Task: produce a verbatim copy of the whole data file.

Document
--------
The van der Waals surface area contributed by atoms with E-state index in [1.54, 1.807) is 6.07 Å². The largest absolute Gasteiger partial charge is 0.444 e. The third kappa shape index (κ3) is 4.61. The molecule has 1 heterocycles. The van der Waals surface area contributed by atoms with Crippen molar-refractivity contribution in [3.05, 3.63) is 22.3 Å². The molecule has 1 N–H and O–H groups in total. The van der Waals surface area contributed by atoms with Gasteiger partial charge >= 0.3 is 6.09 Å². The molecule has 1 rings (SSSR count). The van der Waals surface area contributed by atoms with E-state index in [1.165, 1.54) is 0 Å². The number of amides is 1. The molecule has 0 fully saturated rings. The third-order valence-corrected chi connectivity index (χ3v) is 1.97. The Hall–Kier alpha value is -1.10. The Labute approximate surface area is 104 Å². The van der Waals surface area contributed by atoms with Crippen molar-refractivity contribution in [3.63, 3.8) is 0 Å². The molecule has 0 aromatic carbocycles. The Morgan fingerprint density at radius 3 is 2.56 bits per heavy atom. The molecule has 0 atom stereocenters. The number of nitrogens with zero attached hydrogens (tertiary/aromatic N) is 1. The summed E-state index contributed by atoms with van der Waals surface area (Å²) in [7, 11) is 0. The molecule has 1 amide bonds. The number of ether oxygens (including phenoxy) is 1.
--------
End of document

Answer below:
The van der Waals surface area contributed by atoms with E-state index in [1.54, 1.807) is 6.07 Å². The largest absolute Gasteiger partial charge is 0.444 e. The third kappa shape index (κ3) is 4.61. The molecule has 1 heterocycles. The van der Waals surface area contributed by atoms with Crippen molar-refractivity contribution in [3.05, 3.63) is 22.3 Å². The molecule has 1 N–H and O–H groups in total. The van der Waals surface area contributed by atoms with Gasteiger partial charge >= 0.3 is 6.09 Å². The molecule has 1 rings (SSSR count). The van der Waals surface area contributed by atoms with E-state index in [1.165, 1.54) is 0 Å². The number of amides is 1. The molecule has 0 fully saturated rings. The third-order valence-corrected chi connectivity index (χ3v) is 1.97. The Hall–Kier alpha value is -1.10. The Labute approximate surface area is 104 Å². The van der Waals surface area contributed by atoms with Crippen molar-refractivity contribution in [3.63, 3.8) is 0 Å². The molecule has 0 aromatic carbocycles. The Morgan fingerprint density at radius 3 is 2.56 bits per heavy atom. The molecule has 0 atom stereocenters. The number of nitrogens with zero attached hydrogens (tertiary/aromatic N) is 1. The summed E-state index contributed by atoms with van der Waals surface area (Å²) in [7, 11) is 0. The molecule has 1 amide bonds. The number of ether oxygens (including phenoxy) is 1.